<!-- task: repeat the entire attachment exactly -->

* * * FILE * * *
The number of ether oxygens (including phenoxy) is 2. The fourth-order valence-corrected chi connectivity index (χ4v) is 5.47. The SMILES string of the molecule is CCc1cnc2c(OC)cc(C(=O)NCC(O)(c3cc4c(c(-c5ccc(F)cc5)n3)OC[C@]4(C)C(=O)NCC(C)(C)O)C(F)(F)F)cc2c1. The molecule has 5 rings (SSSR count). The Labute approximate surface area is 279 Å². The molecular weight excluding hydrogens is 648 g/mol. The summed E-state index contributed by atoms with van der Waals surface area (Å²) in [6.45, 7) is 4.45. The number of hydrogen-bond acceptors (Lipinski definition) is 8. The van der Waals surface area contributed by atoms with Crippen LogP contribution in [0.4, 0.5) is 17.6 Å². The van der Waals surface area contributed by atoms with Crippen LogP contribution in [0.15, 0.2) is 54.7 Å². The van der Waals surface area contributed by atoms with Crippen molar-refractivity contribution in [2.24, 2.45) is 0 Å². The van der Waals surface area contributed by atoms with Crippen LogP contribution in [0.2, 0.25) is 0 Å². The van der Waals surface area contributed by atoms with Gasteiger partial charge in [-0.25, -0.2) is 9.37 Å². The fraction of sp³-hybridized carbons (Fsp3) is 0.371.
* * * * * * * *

The number of ether oxygens (including phenoxy) is 2. The fourth-order valence-corrected chi connectivity index (χ4v) is 5.47. The SMILES string of the molecule is CCc1cnc2c(OC)cc(C(=O)NCC(O)(c3cc4c(c(-c5ccc(F)cc5)n3)OC[C@]4(C)C(=O)NCC(C)(C)O)C(F)(F)F)cc2c1. The molecule has 5 rings (SSSR count). The Labute approximate surface area is 279 Å². The molecular weight excluding hydrogens is 648 g/mol. The summed E-state index contributed by atoms with van der Waals surface area (Å²) in [6.45, 7) is 4.45. The number of hydrogen-bond acceptors (Lipinski definition) is 8. The van der Waals surface area contributed by atoms with Crippen LogP contribution in [0.4, 0.5) is 17.6 Å². The van der Waals surface area contributed by atoms with Crippen LogP contribution in [0.15, 0.2) is 54.7 Å². The van der Waals surface area contributed by atoms with Crippen molar-refractivity contribution in [2.24, 2.45) is 0 Å². The van der Waals surface area contributed by atoms with Crippen LogP contribution in [0.2, 0.25) is 0 Å². The van der Waals surface area contributed by atoms with Gasteiger partial charge in [-0.25, -0.2) is 9.37 Å². The fraction of sp³-hybridized carbons (Fsp3) is 0.371.